Assistance to the person
Digital technology working to enhance the independence of persons with Down’s Syndrome
The purpose of the ANDDI project (French acronym for digital assistance at home for learning disabilities) is to help persons with Down’s Syndrome in their everyday lives, through the use of new technologies. All details of this project, from the technology used to the various key steps in its deployment are presented.
The main goal of ANDDI is to enhance the independence of persons already living in an apartment, but also to help those who aim to achieve residential independence.
The project is based on the DomAssist technology, developed by the Phoenix team at Inria Bordeaux - South-West, a home assistance technology proposing a catalogue of customisable applications, similar to the stores found on smartphones. The user can thus easily select the applications they want and customise their home assistance experience.
The technology can be used to guarantee the safety of the living space (for example, by managing electrical appliances) and the person (management of persons entering and exiting the home, detection of unusual situations, transmission of alerts, etc.), by means of a system of notifications using a tablet.
Supervising day to day activities
For example, it proposes help with managing a timetable, with the performance of daily tasks, a system of appointment reminders (medical, work, leisure) and so on.
Maintaining social ties
It facilitates communication by email (simplified communication with family, friends, etc.), helps keep the person aware of activities taking place close to where they live (diary of local events or leisure activities), etc.
The Phoenix team worked in collaboration with the “Handicap, Activity, Cognition, Health” laboratory of Bordeaux University and theTrisomie 21 Franceassociation for this project, financed by the latter and the Regional Council of theNouvelle Aquitaine region. This work could only be possible with the involvement of the Gironde association, the participation of the adults concerned, their families, as well as professionals from the Girondins departments of Trisomie 21 Nouvelle Aquitaine.
The work first of all consisted in analysing the cognitive and daily life difficulties and the home independence needs expressed by the person with Down’s Syndrome.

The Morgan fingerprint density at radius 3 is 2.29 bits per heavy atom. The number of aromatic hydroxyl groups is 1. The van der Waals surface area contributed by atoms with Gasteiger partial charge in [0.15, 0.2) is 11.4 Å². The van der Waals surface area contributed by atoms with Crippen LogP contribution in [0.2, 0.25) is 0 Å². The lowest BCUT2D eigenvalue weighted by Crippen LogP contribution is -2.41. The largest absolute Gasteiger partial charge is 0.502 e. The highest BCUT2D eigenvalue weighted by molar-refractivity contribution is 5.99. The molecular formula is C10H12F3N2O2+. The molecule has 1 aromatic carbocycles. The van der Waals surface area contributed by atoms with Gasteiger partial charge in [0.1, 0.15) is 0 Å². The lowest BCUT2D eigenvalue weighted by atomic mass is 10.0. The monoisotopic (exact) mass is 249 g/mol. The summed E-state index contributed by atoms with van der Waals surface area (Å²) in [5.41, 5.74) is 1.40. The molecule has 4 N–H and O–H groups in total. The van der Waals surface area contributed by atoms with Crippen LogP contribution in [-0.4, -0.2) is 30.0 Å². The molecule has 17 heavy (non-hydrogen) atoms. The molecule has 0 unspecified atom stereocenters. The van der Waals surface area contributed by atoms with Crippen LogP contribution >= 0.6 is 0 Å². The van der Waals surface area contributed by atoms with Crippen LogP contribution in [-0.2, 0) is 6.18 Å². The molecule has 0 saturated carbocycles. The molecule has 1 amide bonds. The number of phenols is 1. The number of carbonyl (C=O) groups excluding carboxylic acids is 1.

These analyses were carried out using neuropsychology tests, questionnaires and interviews with the future users, but also with family and professional carers.
The DomAssist technology digital assistance applications then had to be adapted.
This second step configured the assistance applications to the cognitive profiles and characteristics of this population. These include reminders about and help with carrying out leisure activities (playing a musical instrument, watching TV programmes, etc.), help with keeping up the apartment (tidying, doing the housework, etc.) and managing laundry (run the washing machine, dry the laundry, etc.), or help with planning appointments (prepare for the appointment, leave for the appointment, etc.).
Finally, the last step consists in deploying these applications with the persons concerned. At present, they are being trialled with 4 people for a 12-month period. Individualised longitudinal monitoring enables the digital aid to be adjusted to the progress made and changes observed. The preliminary results show good acceptance and high usability of assistance among the persons with whom it was deployed. Initial feedback from the participants and their entourage is positive (improved performance of certain activities, proposal of new applications, etc.).
The eventual aim of this project is to evaluate the repercussions of this assistance technology on the independence and self-determination of the users. It is designed to address a major social issue, the aim of which is to improve the quality of life and social inclusion of persons suffering from learning disabilities.